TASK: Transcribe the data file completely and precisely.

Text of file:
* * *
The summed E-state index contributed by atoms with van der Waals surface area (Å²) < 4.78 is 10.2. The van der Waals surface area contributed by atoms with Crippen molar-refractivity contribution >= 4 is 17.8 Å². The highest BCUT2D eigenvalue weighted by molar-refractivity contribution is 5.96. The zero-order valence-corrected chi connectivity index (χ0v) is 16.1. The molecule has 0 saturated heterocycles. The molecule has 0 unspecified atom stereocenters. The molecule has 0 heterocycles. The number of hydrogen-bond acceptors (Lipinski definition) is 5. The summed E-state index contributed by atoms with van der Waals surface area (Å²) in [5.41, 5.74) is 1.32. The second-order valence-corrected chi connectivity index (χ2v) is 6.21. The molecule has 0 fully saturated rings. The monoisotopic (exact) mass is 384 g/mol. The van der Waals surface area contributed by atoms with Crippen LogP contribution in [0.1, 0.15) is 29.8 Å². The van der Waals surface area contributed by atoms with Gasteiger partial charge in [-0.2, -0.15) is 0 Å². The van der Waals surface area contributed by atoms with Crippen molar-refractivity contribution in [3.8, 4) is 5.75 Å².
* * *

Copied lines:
The summed E-state index contributed by atoms with van der Waals surface area (Å²) < 4.78 is 10.2. The van der Waals surface area contributed by atoms with Crippen molar-refractivity contribution >= 4 is 17.8 Å². The highest BCUT2D eigenvalue weighted by molar-refractivity contribution is 5.96. The zero-order valence-corrected chi connectivity index (χ0v) is 16.1. The molecule has 0 saturated heterocycles. The molecule has 0 unspecified atom stereocenters. The molecule has 0 heterocycles. The number of hydrogen-bond acceptors (Lipinski definition) is 5. The summed E-state index contributed by atoms with van der Waals surface area (Å²) in [5.41, 5.74) is 1.32. The second-order valence-corrected chi connectivity index (χ2v) is 6.21. The molecule has 0 fully saturated rings. The monoisotopic (exact) mass is 384 g/mol. The van der Waals surface area contributed by atoms with Crippen LogP contribution in [0.1, 0.15) is 29.8 Å². The van der Waals surface area contributed by atoms with Gasteiger partial charge in [-0.2, -0.15) is 0 Å². The van der Waals surface area contributed by atoms with Crippen molar-refractivity contribution in [3.8, 4) is 5.75 Å².